“I already know myself,” O’Neal told The Atlanta Journal-Constitution in a brief interview on the red carpet. “I am myself. I wanted you to know stuff about me you didn’t know. I’m not used to being vulnerable so I opened up a little more.”
O’Neal was able to honor his late stepfather Phillip Harris, who died in 2013, as well as his mother Lucille. His close-knit family helped shape him and support him through his formative years well into adulthood.
His stepdad “used to tell me all the time how proud he was of me,” O’Neal said. “And my definition of being rich is being able to see my mother all the time. And if she needs something, I’m there for her. If she needs me to give $1,000 to a local church, I’m there.”
Robert Alexander, who directed the series, said when HBO asked him to work on the project, he jumped aboard with enthusiasm.
“I love rich characters to make films,” he said. “Shaq is as frame filling as it comes.”
The interviews with Shaq went smoothly: “We did three or four days, three hours at a time. We kind of flowed. It’s about energy, connecting.”
And while O’Neal’s life as a basketball player, from his aggressive play to his free throw conniptions, have been chronicled ad nauseam by fans and critics alike over the years, Alexander also explores his robust post-NBA career in the fourth episode.
“The nuance of his business approach is interesting,” Alexander said. “To me, it’s very unexpected.”
Alexander said he decided to design each episode a little differently.
The first episode, focused on O’Neal’s childhood, is modeled after monster movies. The second episode, which honed in on his rise with the Orlando Magic and the Los Angeles Lakers, is inspired by comic books. Episode three, which explores the tensions he had with Kobe Bryant, was more like a film noir. The final episode, which covers his final NBA years and his post-basketball life, plays with social media visual tropes.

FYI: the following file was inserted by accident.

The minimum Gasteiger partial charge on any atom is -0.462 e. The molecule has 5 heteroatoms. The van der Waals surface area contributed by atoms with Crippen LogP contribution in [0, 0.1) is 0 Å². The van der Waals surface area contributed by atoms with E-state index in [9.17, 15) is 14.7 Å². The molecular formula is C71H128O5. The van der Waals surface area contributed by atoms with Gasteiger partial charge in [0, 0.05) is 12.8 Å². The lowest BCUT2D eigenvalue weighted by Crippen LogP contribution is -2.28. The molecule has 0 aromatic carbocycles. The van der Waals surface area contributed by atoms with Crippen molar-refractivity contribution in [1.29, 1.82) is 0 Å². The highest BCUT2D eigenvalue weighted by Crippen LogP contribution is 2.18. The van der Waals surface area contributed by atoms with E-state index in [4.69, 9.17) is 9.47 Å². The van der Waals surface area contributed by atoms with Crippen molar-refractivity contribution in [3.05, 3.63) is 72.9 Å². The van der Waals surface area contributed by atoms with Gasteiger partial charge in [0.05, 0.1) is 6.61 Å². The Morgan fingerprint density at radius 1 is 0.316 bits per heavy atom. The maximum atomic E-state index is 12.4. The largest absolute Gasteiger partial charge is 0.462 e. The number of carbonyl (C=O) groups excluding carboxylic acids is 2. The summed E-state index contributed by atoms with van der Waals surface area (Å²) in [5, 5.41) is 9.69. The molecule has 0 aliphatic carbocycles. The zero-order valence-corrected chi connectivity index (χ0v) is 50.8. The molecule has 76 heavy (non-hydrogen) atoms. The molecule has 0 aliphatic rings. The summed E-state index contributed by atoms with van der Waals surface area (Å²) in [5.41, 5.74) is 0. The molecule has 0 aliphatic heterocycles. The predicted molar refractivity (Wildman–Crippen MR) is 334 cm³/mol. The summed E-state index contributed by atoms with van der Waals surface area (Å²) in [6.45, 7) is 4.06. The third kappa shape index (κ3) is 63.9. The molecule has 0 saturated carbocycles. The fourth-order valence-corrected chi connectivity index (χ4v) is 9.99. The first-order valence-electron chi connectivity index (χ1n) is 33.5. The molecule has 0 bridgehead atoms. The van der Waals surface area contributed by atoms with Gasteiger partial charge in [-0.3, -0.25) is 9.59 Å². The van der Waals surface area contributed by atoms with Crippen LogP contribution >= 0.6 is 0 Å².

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His buddies Ernie Johnson and Charles Barkley from “Inside the NBA” pop up in that fourth episode and also came to support O’Neal at the screening.
“While Shaq could play the game at a high level, it was his enthusiasm and joy for the game that was infectious,” Johnson said on the red carpet. “He knew what resonated with fans. He knew that sliding on the floor to the baseline as a 7-foot-1 guy was entertaining. He always knew when the camera was on him.”
ESPN and others chased after O’Neal once he retired, but he opted for TNT. “Our boss at the time David Levy told Shaq, ‘We don’t need you on our show but we’d like to have you.’ I think that kind of honesty worked,” Johnson said.
Early on, he recalled O’Neal trying too hard. “We were joking that he was going to need to set himself on fire by the fifth week the way he was going,” he said. “You don’t need to go that fast. The mark of a good player is they let the game come to them. He figured out how do that with us.”
Barkley said it took only about three weeks for Shaq to lean into the show’s unique rhythms. He told Shaq not to think too much about it and go with the flow. “We’re just talking basketball,” he said. “We’re not saving the world.”
O’Neal, who turned 50 this year, simply wants people to remember him as a nice guy more than a basketball player or pitchman. He said he is always happy to take selfies with fans, shake hands and kiss babies.
“My mission now is to just brighten people’s day,” he said in the fourth episode.
IF YOU WATCH
Debuts 9 p.m. Wednesday, Nov. 23 on HBO and available the next day on HBO Max.